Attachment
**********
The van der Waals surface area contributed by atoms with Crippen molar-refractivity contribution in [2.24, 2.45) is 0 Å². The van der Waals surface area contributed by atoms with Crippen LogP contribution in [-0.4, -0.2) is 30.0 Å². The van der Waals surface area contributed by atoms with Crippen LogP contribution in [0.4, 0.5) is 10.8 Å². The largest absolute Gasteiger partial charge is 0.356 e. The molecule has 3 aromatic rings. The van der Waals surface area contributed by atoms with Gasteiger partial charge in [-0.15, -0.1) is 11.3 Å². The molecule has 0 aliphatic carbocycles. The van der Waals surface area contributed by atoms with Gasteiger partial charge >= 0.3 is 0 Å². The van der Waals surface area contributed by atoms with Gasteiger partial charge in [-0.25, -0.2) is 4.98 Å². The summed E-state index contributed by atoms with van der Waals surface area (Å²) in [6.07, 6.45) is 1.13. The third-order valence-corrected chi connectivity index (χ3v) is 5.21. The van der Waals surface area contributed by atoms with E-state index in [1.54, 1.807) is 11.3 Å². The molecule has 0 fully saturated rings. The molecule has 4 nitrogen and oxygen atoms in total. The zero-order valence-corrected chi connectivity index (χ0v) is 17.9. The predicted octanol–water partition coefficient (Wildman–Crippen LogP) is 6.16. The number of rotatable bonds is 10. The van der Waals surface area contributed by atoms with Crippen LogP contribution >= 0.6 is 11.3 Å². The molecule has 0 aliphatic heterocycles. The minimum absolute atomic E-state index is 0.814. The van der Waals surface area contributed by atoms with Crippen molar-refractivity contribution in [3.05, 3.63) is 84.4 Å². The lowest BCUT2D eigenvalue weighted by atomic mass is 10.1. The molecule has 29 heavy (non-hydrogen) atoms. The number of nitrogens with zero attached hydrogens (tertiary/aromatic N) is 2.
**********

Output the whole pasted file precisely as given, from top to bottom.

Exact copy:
The van der Waals surface area contributed by atoms with Crippen molar-refractivity contribution in [2.24, 2.45) is 0 Å². The van der Waals surface area contributed by atoms with Crippen LogP contribution in [-0.4, -0.2) is 30.0 Å². The van der Waals surface area contributed by atoms with Crippen LogP contribution in [0.4, 0.5) is 10.8 Å². The largest absolute Gasteiger partial charge is 0.356 e. The molecule has 3 aromatic rings. The van der Waals surface area contributed by atoms with Gasteiger partial charge in [-0.15, -0.1) is 11.3 Å². The molecule has 0 aliphatic carbocycles. The van der Waals surface area contributed by atoms with Gasteiger partial charge >= 0.3 is 0 Å². The van der Waals surface area contributed by atoms with Gasteiger partial charge in [-0.25, -0.2) is 4.98 Å². The summed E-state index contributed by atoms with van der Waals surface area (Å²) in [6.07, 6.45) is 1.13. The third-order valence-corrected chi connectivity index (χ3v) is 5.21. The van der Waals surface area contributed by atoms with E-state index in [1.54, 1.807) is 11.3 Å². The molecule has 0 fully saturated rings. The molecule has 4 nitrogen and oxygen atoms in total. The zero-order valence-corrected chi connectivity index (χ0v) is 17.9. The predicted octanol–water partition coefficient (Wildman–Crippen LogP) is 6.16. The number of rotatable bonds is 10. The van der Waals surface area contributed by atoms with Crippen LogP contribution >= 0.6 is 11.3 Å². The molecule has 0 aliphatic heterocycles. The minimum absolute atomic E-state index is 0.814. The van der Waals surface area contributed by atoms with Crippen molar-refractivity contribution in [3.05, 3.63) is 84.4 Å². The lowest BCUT2D eigenvalue weighted by atomic mass is 10.1. The molecule has 29 heavy (non-hydrogen) atoms. The number of nitrogens with zero attached hydrogens (tertiary/aromatic N) is 2.